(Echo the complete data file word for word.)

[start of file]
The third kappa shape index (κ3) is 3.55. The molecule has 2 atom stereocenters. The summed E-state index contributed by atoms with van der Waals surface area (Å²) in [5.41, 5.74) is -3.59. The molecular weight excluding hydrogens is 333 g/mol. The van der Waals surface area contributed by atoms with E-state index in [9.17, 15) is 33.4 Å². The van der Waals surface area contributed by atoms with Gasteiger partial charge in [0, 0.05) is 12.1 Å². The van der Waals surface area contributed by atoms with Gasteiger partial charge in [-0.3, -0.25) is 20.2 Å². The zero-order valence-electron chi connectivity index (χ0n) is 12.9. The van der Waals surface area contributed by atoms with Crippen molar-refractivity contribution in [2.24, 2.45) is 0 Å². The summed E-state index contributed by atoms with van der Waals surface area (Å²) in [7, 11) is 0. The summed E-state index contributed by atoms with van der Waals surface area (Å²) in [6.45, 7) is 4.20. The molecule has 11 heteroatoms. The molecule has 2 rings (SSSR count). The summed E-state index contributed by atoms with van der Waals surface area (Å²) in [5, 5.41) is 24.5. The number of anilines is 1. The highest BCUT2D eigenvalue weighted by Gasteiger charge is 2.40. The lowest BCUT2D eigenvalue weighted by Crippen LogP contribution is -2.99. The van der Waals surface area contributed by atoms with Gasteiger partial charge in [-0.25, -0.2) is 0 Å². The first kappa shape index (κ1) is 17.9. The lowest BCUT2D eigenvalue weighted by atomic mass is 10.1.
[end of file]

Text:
The third kappa shape index (κ3) is 3.55. The molecule has 2 atom stereocenters. The summed E-state index contributed by atoms with van der Waals surface area (Å²) in [5.41, 5.74) is -3.59. The molecular weight excluding hydrogens is 333 g/mol. The van der Waals surface area contributed by atoms with E-state index in [9.17, 15) is 33.4 Å². The van der Waals surface area contributed by atoms with Gasteiger partial charge in [0, 0.05) is 12.1 Å². The van der Waals surface area contributed by atoms with Gasteiger partial charge in [-0.3, -0.25) is 20.2 Å². The zero-order valence-electron chi connectivity index (χ0n) is 12.9. The van der Waals surface area contributed by atoms with Crippen molar-refractivity contribution in [2.24, 2.45) is 0 Å². The summed E-state index contributed by atoms with van der Waals surface area (Å²) in [7, 11) is 0. The summed E-state index contributed by atoms with van der Waals surface area (Å²) in [6.45, 7) is 4.20. The molecule has 11 heteroatoms. The molecule has 2 rings (SSSR count). The summed E-state index contributed by atoms with van der Waals surface area (Å²) in [5, 5.41) is 24.5. The number of anilines is 1. The highest BCUT2D eigenvalue weighted by Gasteiger charge is 2.40. The lowest BCUT2D eigenvalue weighted by Crippen LogP contribution is -2.99. The van der Waals surface area contributed by atoms with Gasteiger partial charge in [-0.25, -0.2) is 0 Å². The first kappa shape index (κ1) is 17.9. The lowest BCUT2D eigenvalue weighted by atomic mass is 10.1.